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“He’s under the tank, sir” – Lead by Example

December 20, 2007 3 Comments

(This is Part 2 of Leadership Principles)

My platoon was out in the field on training exercises. We had been out there for about two weeks so we all smelled kind of “ripe” at that point. One of the more senior officers in my battalion came to my unit’s area to see how things were going. This “gentleman” personified the term – he was an “officer’s officer” (versus being a “soldier’s officer” which we’ll explore in a moment).

He sauntered up to my 18 year old driver (a brand new buck private – the lowest ranking man in the Army) and said “Where’s Lieutenant Figliuolo?”

My driver pointed toward our tank. A pair of boots was sticking out from underneath the vehicle. The officer in question became irked.

“No. Maybe you didn’t understand my question private. Where is LIEUTENANT Figliuolo?”

“He’s under the tank, sir.”

“Excuse me?”

“I said he’s under the tank, sir.”

The senior officer barked “Lieutenant Figliuolo!” I almost smacked my head on the underside of the tank because I was startled by his call. I quickly scrambled from below my tank and stood at attention before my superior.

“What were you doing under that tank?”“Fixin’ track sir.”

“Why are you fixing track?”

“Because it needed fixed and I’m already done with all my other responsibilities.”

This senior officer shook his head somewhat befuddled at what an officer would be doing turning a wrench. He left me with a brusque “Carry on.” Needless to say the story had circulated among all the enlisted men in the company by lunch and across the battalion by dinner. Suddenly Lieutenant Figliuolo had street cred. I was “one of them” – a regular working guy who just happened to have an officer’s bar on my shoulders. The simple act of crawling in the mud to turn a wrench earned me respect for who I was rather than respect for what I wore on my uniform. It made me a “soldier’s officer” – an officer who truly cared about and cared for his soldiers first and foremost.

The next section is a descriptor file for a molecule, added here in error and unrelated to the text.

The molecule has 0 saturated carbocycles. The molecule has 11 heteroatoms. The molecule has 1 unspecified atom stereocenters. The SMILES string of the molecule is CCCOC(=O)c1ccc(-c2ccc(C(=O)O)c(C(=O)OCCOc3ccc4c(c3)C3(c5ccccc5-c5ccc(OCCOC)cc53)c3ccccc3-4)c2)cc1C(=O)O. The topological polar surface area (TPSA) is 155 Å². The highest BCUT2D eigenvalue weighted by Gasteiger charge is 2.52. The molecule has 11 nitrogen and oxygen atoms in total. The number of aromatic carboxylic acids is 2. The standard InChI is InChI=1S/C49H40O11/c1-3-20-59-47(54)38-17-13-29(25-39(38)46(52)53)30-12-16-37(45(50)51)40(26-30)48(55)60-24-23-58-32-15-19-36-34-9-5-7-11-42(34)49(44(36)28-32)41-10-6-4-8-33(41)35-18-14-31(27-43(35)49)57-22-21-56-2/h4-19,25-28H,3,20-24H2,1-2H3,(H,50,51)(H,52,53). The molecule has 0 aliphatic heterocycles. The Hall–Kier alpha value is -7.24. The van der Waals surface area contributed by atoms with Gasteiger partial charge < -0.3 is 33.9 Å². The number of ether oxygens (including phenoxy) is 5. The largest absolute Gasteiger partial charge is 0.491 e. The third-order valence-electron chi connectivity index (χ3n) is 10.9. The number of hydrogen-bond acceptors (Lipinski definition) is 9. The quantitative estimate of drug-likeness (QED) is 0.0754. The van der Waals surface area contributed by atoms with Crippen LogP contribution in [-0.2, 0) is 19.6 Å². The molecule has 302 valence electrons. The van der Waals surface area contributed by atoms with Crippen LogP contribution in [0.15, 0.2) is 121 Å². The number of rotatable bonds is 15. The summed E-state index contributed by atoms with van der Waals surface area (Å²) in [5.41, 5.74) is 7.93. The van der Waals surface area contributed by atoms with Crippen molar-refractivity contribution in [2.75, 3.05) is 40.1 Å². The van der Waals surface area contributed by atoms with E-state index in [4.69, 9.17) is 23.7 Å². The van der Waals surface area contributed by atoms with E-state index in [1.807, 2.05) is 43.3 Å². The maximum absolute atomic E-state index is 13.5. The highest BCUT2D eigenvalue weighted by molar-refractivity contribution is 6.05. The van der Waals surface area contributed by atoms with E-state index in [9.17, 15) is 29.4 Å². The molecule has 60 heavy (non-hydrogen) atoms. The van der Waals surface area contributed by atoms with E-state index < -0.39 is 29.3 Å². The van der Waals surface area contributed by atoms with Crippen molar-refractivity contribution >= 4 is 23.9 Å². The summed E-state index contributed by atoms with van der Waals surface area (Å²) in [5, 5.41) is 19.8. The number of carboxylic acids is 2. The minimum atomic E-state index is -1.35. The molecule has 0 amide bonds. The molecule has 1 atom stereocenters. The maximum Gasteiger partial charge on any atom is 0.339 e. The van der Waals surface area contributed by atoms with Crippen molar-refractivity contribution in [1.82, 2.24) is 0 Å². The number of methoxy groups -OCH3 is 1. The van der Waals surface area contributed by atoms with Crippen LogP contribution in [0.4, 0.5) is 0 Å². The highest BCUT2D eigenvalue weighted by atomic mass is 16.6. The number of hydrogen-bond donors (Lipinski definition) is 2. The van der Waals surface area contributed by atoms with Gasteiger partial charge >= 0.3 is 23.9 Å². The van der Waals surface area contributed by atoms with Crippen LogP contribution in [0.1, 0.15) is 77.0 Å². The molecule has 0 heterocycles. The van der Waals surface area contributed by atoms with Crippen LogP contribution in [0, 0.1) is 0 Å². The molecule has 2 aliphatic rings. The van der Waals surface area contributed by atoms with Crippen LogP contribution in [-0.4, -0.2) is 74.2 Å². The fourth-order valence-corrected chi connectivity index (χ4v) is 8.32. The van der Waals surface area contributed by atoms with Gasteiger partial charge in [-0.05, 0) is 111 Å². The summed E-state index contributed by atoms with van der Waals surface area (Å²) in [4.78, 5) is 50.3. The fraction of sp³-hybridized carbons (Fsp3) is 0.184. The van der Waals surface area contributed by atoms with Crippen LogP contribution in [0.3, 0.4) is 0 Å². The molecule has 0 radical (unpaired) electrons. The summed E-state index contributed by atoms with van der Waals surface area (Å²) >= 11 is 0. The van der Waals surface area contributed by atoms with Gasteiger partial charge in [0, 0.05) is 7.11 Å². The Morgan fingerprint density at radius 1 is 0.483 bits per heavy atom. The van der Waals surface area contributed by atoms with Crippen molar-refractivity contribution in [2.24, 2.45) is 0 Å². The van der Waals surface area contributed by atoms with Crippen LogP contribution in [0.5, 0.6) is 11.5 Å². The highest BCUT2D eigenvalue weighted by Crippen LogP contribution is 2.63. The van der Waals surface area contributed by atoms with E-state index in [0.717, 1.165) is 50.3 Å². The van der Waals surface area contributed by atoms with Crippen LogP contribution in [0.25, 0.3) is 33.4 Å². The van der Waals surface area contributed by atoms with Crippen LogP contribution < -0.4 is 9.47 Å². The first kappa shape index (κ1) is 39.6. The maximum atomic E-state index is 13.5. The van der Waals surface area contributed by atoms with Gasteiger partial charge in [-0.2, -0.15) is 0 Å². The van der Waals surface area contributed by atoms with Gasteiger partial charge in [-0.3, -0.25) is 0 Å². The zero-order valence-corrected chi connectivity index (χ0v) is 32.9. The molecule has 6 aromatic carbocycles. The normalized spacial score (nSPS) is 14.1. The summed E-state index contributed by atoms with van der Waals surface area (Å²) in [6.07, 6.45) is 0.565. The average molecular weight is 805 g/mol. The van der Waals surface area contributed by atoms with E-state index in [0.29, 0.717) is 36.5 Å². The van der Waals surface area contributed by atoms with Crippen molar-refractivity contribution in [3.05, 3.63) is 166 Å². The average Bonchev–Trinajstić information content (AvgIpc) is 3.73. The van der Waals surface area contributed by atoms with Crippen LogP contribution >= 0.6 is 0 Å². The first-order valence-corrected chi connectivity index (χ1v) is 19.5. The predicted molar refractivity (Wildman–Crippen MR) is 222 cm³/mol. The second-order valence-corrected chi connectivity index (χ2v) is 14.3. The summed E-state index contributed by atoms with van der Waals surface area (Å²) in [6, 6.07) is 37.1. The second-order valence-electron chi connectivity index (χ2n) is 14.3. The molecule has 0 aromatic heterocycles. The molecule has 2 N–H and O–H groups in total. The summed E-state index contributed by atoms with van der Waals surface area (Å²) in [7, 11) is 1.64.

It’s a simple principle, really. Accept the fact you’re no better than anyone else. No one. And no one is any better than you. We’re all people – we just have different skills and responsibilities. You’re not above any work you have the skills to perform. Acting like you are will earn you nothing but disdain. Showing that you’re not will endear you to all the folks who make you successful and make you look good – your team. So when the occasion calls for it, get down in the mud and turn the wrench.

– Learn more about how to create your own set of leadership principles in my book One Piece of Paper. Buy your copy here.

– Mike Figliuolo at thoughtLEADERS, LLC

3 Responses to ““He’s under the tank, sir” – Lead by Example”

  1. ghegedus2e says:

    It’s the easiest way to earn street cred, getting your hands dirty with the troops – whether it is out on a military training exercise or doing an all night software install in the corporate world. It’s also fun, and shows you care.

  2. Mike Figliuolo says:

    @GPaisley – thanks for the thoughts. This is exactly the kind of thing I’m talking about. Sharing the pain with your team demonstrates commitment as well as the notion that you don’t see yourself as better than them. I applaud both your commitment as well as your willingness to try to educate your colleague on how they can improve their performance. Again, thanks for the thoughts and I hope the project goes well.

  3. GPaisley says:

    I have been working on a project where I travel to one of our field locations every week for three days to meet with the project team and get things done. I routinely have a team of eight show up twice a week to a 90-minute team meeting while I am in the office and then on a 30-minute conference call when I am back home.
    One of my colleagues travelled to the same location (a 4.5 hour flight each way) for a 2-hour meeting to which precicely no one showed up. I tried to tactfully show him that when he doesn’t appear committed, no one on the team will be committed. I have had great success and have a lot of traction with this team because they know that I am making a personal sacrifice (3 days a week away from my family over a 4-month project)–how can they fail to show up to just a couple meetings?

    This isn’t exactly the same thing as Mike’s talking about, but I think the effect is the same.

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